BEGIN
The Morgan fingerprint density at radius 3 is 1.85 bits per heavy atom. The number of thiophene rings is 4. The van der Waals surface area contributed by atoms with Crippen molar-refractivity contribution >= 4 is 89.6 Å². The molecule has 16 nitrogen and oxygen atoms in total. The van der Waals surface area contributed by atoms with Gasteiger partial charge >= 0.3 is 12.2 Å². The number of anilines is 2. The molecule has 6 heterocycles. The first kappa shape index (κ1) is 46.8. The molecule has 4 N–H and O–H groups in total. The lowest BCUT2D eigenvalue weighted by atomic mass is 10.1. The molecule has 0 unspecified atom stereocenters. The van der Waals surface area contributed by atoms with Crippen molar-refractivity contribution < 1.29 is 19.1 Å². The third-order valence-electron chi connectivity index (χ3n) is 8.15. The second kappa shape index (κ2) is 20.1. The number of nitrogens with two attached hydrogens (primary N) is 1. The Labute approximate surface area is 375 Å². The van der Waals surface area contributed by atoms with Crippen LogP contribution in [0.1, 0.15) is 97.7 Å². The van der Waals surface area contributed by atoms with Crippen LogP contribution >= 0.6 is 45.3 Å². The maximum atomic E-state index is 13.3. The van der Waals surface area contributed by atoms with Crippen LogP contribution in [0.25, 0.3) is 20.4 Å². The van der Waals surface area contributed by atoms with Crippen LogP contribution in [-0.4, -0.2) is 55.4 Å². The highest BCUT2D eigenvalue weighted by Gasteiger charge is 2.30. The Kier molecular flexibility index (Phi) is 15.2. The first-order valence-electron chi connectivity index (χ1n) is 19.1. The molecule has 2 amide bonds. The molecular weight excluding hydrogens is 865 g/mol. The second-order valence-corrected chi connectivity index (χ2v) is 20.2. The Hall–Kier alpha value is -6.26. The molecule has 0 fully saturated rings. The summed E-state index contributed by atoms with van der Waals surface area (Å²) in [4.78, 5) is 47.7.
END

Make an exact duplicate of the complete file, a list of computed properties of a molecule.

The Morgan fingerprint density at radius 3 is 1.85 bits per heavy atom. The number of thiophene rings is 4. The van der Waals surface area contributed by atoms with Crippen molar-refractivity contribution >= 4 is 89.6 Å². The molecule has 16 nitrogen and oxygen atoms in total. The van der Waals surface area contributed by atoms with Gasteiger partial charge >= 0.3 is 12.2 Å². The number of anilines is 2. The molecule has 6 heterocycles. The first kappa shape index (κ1) is 46.8. The molecule has 4 N–H and O–H groups in total. The lowest BCUT2D eigenvalue weighted by atomic mass is 10.1. The molecule has 0 unspecified atom stereocenters. The van der Waals surface area contributed by atoms with Crippen molar-refractivity contribution < 1.29 is 19.1 Å². The third-order valence-electron chi connectivity index (χ3n) is 8.15. The second kappa shape index (κ2) is 20.1. The number of nitrogens with two attached hydrogens (primary N) is 1. The Labute approximate surface area is 375 Å². The van der Waals surface area contributed by atoms with Crippen LogP contribution in [0.1, 0.15) is 97.7 Å². The van der Waals surface area contributed by atoms with Crippen LogP contribution >= 0.6 is 45.3 Å². The maximum atomic E-state index is 13.3. The van der Waals surface area contributed by atoms with Crippen LogP contribution in [0.25, 0.3) is 20.4 Å². The van der Waals surface area contributed by atoms with Crippen LogP contribution in [-0.4, -0.2) is 55.4 Å². The highest BCUT2D eigenvalue weighted by Gasteiger charge is 2.30. The Kier molecular flexibility index (Phi) is 15.2. The first-order valence-electron chi connectivity index (χ1n) is 19.1. The molecule has 2 amide bonds. The molecular weight excluding hydrogens is 865 g/mol. The second-order valence-corrected chi connectivity index (χ2v) is 20.2. The Hall–Kier alpha value is -6.26. The molecule has 0 fully saturated rings. The summed E-state index contributed by atoms with van der Waals surface area (Å²) in [4.78, 5) is 47.7.